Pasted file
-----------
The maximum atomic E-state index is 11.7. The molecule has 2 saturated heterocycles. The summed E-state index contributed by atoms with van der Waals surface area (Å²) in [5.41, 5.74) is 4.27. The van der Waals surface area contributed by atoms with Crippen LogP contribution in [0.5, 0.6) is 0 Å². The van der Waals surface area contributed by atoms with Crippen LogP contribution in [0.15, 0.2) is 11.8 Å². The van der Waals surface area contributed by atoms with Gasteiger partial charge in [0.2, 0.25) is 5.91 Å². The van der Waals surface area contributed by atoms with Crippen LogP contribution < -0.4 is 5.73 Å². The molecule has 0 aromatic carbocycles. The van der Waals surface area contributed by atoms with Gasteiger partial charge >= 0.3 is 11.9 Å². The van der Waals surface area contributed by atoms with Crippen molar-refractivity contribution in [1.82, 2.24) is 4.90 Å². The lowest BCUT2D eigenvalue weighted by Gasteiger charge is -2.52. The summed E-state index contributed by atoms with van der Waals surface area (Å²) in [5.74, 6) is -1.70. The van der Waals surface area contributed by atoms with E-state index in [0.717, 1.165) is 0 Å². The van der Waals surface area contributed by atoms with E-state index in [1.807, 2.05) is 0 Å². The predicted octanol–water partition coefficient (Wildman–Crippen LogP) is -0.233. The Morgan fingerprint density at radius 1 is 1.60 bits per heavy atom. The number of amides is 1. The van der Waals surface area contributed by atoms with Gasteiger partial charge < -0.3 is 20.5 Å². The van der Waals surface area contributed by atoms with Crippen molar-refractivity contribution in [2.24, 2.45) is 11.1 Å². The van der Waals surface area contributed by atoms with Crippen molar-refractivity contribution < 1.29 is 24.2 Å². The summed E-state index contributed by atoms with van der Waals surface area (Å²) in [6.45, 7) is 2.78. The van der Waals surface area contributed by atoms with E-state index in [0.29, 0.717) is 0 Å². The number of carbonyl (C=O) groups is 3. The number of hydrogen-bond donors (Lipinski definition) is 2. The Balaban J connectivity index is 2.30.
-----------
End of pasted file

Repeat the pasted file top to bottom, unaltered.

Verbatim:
The maximum atomic E-state index is 11.7. The molecule has 2 saturated heterocycles. The summed E-state index contributed by atoms with van der Waals surface area (Å²) in [5.41, 5.74) is 4.27. The van der Waals surface area contributed by atoms with Crippen LogP contribution in [0.5, 0.6) is 0 Å². The van der Waals surface area contributed by atoms with Crippen LogP contribution in [0.15, 0.2) is 11.8 Å². The van der Waals surface area contributed by atoms with Gasteiger partial charge in [0.2, 0.25) is 5.91 Å². The van der Waals surface area contributed by atoms with Crippen LogP contribution < -0.4 is 5.73 Å². The molecule has 0 aromatic carbocycles. The van der Waals surface area contributed by atoms with Gasteiger partial charge >= 0.3 is 11.9 Å². The van der Waals surface area contributed by atoms with Crippen molar-refractivity contribution in [1.82, 2.24) is 4.90 Å². The lowest BCUT2D eigenvalue weighted by Gasteiger charge is -2.52. The summed E-state index contributed by atoms with van der Waals surface area (Å²) in [5.74, 6) is -1.70. The van der Waals surface area contributed by atoms with E-state index in [0.717, 1.165) is 0 Å². The van der Waals surface area contributed by atoms with E-state index in [1.807, 2.05) is 0 Å². The predicted octanol–water partition coefficient (Wildman–Crippen LogP) is -0.233. The Morgan fingerprint density at radius 1 is 1.60 bits per heavy atom. The number of amides is 1. The van der Waals surface area contributed by atoms with Gasteiger partial charge < -0.3 is 20.5 Å². The van der Waals surface area contributed by atoms with Crippen molar-refractivity contribution in [2.24, 2.45) is 11.1 Å². The van der Waals surface area contributed by atoms with Crippen molar-refractivity contribution < 1.29 is 24.2 Å². The summed E-state index contributed by atoms with van der Waals surface area (Å²) in [6.45, 7) is 2.78. The van der Waals surface area contributed by atoms with E-state index in [0.29, 0.717) is 0 Å². The number of carbonyl (C=O) groups is 3. The number of hydrogen-bond donors (Lipinski definition) is 2. The Balaban J connectivity index is 2.30.